This instrument plays beautifully and has no real discernable setup issues.  However, the wiring seems to be amiss!

 

More than a few of you will have heart palpitations seeing this head stock.

 

Two output jacks allow a mono mix of both pickups as is usually found with most multi-pickup instruments, plus a special “Ric-O-Sound” jack that presents the signals from two pickups as two separated signals, accessible with a stereo cable (TRS.)  This gives the player the ability to run two preamps, two effect loops, two separate amps, etc.

 

Immediately after looking under the pick guard, we find a loose wire.  Poor soldering here.

 

This isn’t even tinned.

 

Here is another broken wire, another ground wire.

 

We have a stack of three inside-tooth lock-washers under each output connector.  Not much spring action available from the teeth of these locking washers, so they don’t really lock.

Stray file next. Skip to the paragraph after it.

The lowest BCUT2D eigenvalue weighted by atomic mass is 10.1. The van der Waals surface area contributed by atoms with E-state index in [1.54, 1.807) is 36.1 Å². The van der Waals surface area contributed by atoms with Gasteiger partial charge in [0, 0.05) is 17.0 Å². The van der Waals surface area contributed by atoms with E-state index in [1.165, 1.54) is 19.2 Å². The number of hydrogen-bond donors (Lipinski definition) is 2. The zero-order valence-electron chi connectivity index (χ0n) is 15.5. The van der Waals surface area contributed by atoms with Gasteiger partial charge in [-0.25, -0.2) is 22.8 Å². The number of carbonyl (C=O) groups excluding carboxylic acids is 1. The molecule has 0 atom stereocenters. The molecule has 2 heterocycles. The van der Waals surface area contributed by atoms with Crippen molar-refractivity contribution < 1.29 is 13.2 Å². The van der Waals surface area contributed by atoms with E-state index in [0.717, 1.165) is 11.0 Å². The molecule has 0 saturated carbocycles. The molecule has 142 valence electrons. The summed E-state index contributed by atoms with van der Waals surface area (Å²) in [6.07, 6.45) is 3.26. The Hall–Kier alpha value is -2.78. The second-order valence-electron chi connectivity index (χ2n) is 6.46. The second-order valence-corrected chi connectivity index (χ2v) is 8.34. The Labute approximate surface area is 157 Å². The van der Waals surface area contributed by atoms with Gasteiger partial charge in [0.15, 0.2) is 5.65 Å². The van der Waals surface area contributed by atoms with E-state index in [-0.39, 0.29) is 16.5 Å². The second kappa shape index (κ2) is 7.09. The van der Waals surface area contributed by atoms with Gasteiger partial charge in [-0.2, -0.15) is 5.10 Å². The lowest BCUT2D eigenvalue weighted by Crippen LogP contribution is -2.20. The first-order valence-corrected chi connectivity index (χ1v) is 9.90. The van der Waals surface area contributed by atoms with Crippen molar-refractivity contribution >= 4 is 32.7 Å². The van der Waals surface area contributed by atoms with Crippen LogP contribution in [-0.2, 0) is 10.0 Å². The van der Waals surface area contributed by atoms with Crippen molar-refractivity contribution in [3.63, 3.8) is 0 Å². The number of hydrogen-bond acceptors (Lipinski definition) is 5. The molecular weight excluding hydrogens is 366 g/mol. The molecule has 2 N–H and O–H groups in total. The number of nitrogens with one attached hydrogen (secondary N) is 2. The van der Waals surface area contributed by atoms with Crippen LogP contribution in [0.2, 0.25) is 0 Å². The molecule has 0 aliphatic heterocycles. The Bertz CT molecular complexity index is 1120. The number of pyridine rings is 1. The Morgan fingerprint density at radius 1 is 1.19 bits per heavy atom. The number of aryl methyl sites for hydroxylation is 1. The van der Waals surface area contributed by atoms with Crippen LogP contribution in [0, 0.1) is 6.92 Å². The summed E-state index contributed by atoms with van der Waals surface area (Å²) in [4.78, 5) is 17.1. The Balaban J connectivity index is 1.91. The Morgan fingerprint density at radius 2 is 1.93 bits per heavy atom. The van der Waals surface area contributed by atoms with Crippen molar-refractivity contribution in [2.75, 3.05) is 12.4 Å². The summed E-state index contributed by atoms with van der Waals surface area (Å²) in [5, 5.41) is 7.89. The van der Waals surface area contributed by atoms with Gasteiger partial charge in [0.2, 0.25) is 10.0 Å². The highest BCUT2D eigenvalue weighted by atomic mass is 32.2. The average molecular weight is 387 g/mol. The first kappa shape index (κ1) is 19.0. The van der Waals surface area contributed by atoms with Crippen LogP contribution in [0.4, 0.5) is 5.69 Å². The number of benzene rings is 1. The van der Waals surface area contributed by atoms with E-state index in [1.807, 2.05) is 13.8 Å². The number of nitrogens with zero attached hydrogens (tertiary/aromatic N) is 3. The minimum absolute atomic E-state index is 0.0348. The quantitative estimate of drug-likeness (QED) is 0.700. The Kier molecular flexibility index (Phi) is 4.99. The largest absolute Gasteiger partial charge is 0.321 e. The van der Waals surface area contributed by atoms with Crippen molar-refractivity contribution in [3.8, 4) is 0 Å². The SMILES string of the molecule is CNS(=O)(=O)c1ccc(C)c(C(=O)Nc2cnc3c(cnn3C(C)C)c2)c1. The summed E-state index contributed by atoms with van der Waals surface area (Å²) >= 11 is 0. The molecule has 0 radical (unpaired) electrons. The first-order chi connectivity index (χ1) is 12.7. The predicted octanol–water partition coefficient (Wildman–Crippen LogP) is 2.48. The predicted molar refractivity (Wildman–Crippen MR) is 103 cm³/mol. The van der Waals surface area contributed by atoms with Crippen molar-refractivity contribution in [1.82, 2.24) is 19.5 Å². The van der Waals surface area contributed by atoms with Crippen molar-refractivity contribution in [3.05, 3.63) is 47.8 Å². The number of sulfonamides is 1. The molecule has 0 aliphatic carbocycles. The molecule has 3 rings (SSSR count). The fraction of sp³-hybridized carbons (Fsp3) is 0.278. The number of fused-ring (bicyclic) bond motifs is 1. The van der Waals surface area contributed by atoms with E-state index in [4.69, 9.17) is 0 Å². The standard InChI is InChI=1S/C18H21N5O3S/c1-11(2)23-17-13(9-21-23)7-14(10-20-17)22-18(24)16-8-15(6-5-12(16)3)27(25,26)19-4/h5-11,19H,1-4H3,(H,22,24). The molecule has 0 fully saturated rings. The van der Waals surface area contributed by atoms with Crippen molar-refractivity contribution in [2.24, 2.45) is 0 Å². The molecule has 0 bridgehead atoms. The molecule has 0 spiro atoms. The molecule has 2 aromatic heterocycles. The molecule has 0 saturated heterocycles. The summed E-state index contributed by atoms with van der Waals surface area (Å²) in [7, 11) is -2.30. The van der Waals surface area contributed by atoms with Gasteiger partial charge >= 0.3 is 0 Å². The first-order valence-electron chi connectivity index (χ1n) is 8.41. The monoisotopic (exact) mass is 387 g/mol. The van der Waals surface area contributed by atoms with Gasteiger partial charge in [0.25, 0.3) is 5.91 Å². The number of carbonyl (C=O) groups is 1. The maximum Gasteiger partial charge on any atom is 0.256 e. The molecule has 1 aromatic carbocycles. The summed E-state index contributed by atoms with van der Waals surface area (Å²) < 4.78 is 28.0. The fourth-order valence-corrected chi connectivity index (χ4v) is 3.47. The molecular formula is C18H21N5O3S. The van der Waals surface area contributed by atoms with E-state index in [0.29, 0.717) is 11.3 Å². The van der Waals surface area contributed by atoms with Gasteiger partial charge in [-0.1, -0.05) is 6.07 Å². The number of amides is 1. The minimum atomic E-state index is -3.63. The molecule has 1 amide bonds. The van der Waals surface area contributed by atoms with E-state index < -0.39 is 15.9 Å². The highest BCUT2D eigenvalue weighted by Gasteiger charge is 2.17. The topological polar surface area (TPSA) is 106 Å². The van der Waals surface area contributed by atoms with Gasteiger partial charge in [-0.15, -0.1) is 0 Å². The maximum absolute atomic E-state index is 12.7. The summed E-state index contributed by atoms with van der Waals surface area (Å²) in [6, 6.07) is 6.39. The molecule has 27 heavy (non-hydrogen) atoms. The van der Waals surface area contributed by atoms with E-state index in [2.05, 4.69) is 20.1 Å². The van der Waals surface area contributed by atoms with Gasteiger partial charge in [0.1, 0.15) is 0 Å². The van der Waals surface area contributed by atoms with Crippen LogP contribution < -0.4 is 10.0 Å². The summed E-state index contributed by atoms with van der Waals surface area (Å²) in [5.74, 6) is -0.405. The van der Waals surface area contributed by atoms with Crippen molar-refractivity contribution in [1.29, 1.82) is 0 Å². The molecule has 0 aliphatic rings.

A magnet is the quickest way to clear all this extra hardware out of the control route.

 

This is the stereo jack handling the “Ric-O-Sound” duties.

 

The mono jack handles the single-ended output from this instrument.

 

Soldering workmanship on the switch needs some attention as well.

 

Disconnecting each pickup allows us to do some cleanup in the wiring cavity.  The neck pickup is ohmed-out.  The neck pickup is sometimes called the ‘treble’ pickup.

 

And we do the same with the bridge pickup.  This pickup is also called the ‘bass’ pickup, which seems redundant.

 

Perhaps this soldering was done with plumber’s solder.  It is awfully dull.

 

Another look at the switch.  Not much to brag about here.

 

The ground connection to the control is redone.  Smooth and shiny is the name of the game when soldering.